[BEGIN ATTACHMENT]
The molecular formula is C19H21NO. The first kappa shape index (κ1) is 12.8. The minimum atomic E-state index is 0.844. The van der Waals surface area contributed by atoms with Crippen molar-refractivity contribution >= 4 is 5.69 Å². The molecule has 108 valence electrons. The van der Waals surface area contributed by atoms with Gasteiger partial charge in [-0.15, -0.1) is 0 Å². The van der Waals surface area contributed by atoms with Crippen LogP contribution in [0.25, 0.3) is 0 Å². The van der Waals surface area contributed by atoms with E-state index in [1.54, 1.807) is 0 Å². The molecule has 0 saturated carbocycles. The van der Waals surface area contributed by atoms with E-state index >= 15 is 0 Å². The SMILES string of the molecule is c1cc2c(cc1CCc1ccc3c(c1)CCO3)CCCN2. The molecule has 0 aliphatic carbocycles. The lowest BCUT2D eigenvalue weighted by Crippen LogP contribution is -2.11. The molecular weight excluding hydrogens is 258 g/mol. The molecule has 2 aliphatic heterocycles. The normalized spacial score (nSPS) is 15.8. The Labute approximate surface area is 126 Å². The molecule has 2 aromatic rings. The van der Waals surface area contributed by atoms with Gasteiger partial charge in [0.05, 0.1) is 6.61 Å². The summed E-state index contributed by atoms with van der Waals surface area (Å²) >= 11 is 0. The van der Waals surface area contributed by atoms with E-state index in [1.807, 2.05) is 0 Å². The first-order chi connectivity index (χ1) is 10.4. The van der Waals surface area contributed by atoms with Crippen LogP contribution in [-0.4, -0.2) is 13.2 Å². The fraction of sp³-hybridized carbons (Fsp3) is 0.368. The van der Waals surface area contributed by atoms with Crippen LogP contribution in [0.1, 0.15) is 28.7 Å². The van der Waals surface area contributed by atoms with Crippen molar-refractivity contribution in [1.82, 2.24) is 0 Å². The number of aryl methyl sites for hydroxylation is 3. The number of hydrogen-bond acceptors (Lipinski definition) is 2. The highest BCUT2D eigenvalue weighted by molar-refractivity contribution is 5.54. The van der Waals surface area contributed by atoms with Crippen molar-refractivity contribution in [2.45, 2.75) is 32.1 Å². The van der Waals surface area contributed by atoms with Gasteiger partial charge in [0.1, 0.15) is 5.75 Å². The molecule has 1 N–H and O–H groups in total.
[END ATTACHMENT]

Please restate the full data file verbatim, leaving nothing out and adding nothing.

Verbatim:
The molecular formula is C19H21NO. The first kappa shape index (κ1) is 12.8. The minimum atomic E-state index is 0.844. The van der Waals surface area contributed by atoms with Crippen molar-refractivity contribution >= 4 is 5.69 Å². The molecule has 108 valence electrons. The van der Waals surface area contributed by atoms with Gasteiger partial charge in [-0.15, -0.1) is 0 Å². The van der Waals surface area contributed by atoms with Crippen LogP contribution in [0.25, 0.3) is 0 Å². The van der Waals surface area contributed by atoms with E-state index in [1.54, 1.807) is 0 Å². The molecule has 0 saturated carbocycles. The van der Waals surface area contributed by atoms with E-state index >= 15 is 0 Å². The SMILES string of the molecule is c1cc2c(cc1CCc1ccc3c(c1)CCO3)CCCN2. The molecule has 0 aliphatic carbocycles. The lowest BCUT2D eigenvalue weighted by Crippen LogP contribution is -2.11. The molecular weight excluding hydrogens is 258 g/mol. The molecule has 2 aliphatic heterocycles. The normalized spacial score (nSPS) is 15.8. The Labute approximate surface area is 126 Å². The molecule has 2 aromatic rings. The van der Waals surface area contributed by atoms with Gasteiger partial charge in [0.05, 0.1) is 6.61 Å². The summed E-state index contributed by atoms with van der Waals surface area (Å²) >= 11 is 0. The van der Waals surface area contributed by atoms with E-state index in [1.807, 2.05) is 0 Å². The first-order chi connectivity index (χ1) is 10.4. The van der Waals surface area contributed by atoms with Crippen LogP contribution in [-0.4, -0.2) is 13.2 Å². The fraction of sp³-hybridized carbons (Fsp3) is 0.368. The van der Waals surface area contributed by atoms with Crippen LogP contribution in [0.1, 0.15) is 28.7 Å². The van der Waals surface area contributed by atoms with Crippen molar-refractivity contribution in [1.82, 2.24) is 0 Å². The number of aryl methyl sites for hydroxylation is 3. The number of hydrogen-bond acceptors (Lipinski definition) is 2. The highest BCUT2D eigenvalue weighted by molar-refractivity contribution is 5.54. The van der Waals surface area contributed by atoms with Crippen molar-refractivity contribution in [2.45, 2.75) is 32.1 Å². The van der Waals surface area contributed by atoms with Gasteiger partial charge in [0.1, 0.15) is 5.75 Å². The molecule has 1 N–H and O–H groups in total.